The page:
WARSAW, Poland -- A Polish soldier's private rebellion has illuminated both the changes in the country's post-Communist army and the deprived conditions under which most Poles, even the "privileged" ones, still live.
Lt. Donat Kruk, 36, a 14-year career officer, became so desperate for housing that he and his two preschool daughters occupied an apartment destined for top army brass to publicize his plight.
Lieutenant Kruk said that his repeated requests for housing over the last six years had received no response and that he had been unable to wrest a commitment from his superiors to allow him even to live in a disused army boiler room.
The lieutenant was not at once clapped in irons, which says something about the new Polish army.
Instead, his immediate superior, Col. Andrzej Malawski of the Warsaw Quartermaster's Supervisory Department, "came to the apartment to talk to me and then drove me home," Lieutenant Kruk said.
Home, at present, is Lieutenant Kruk's sister's house outside Warsaw, where nine people share four rooms, he said.
Disciplinary proceedings may ensue, but Lieutenant Kruk said that his five-hour squat brought results. The army has now promised him the renovated boiler house by the end of August. With about 800 square feet and three rooms, it's a Polish family's dream.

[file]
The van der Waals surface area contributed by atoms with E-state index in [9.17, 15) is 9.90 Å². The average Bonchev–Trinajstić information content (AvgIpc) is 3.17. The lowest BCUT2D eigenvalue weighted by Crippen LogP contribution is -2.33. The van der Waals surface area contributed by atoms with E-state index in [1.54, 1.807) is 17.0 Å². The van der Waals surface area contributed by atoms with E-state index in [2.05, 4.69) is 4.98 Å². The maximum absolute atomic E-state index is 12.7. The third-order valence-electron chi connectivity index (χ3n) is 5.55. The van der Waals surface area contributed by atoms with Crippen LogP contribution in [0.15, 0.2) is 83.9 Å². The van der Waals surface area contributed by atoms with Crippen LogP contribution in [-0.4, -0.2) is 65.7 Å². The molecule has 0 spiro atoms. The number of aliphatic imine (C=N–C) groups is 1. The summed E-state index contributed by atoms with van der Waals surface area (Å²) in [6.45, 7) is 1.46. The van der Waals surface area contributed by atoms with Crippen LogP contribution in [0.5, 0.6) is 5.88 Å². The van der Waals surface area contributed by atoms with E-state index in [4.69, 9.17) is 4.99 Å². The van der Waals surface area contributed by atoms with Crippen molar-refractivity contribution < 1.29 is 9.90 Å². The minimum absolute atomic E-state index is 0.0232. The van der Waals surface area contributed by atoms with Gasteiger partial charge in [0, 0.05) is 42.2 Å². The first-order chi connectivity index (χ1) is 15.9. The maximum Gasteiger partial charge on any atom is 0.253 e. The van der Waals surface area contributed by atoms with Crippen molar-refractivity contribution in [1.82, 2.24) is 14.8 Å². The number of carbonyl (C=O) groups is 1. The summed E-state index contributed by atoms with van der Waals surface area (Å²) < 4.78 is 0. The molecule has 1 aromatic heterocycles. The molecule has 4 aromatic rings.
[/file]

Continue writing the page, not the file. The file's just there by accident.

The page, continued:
If the Polish army has changed tactics in dealing with rebellious officers, it has also adopted a new attitude toward the Western press.
There are a few officers of the old school left. "Idiocy," trumpeted Warsaw quartermaster, Gen. Kazimierz Bogdanowicz, when asked about the Kruk affair. "Not a word of truth in it."
But Colonel Malawski couldn't have been smoother. Although he termed Lieutenant Kruk's action "unconventional, to say the least," the colonel handed over the rebellious lieutenant's address and acknowledged that "army housing is in a dramatic state." There was a shortage of more than 6,000 apartments, he said, and waiting periods of up to eight years.
Lieutenant Kruk said this was partly because senior officers wangle apartments for their grown offspring while young officers wait.
But it would be closer to the mark to blame Poland's general housing shortage, which induces those who have apartments to hang on to them at all costs.
Polish housing traditionally has come from the state and huge state-controlled building cooperatives. People paid little for years and waited perhaps decades for apartments. Now they wait even longer, for the state is constructing fewer and fewer buildings. Figures show an 11 percent drop in state construction in 1990 from 1989.
Private builders, caught in a spiral of rising prices, completed 4 percent fewer buildings last year than in 1989.
Rents have soared as landlords gouge foreign businesses moving here to take advantage of post-Communist liberalism.
And even state-controlled rents are rising. Poles accustomed to largely symbolic payments are rebelling against rent increases of nearly 100 percent.
A Warsaw daily, Kurier Polski, reported that in December city residents, to whom eviction is unknown, simply failed to pay several hundred thousand dollars in rent.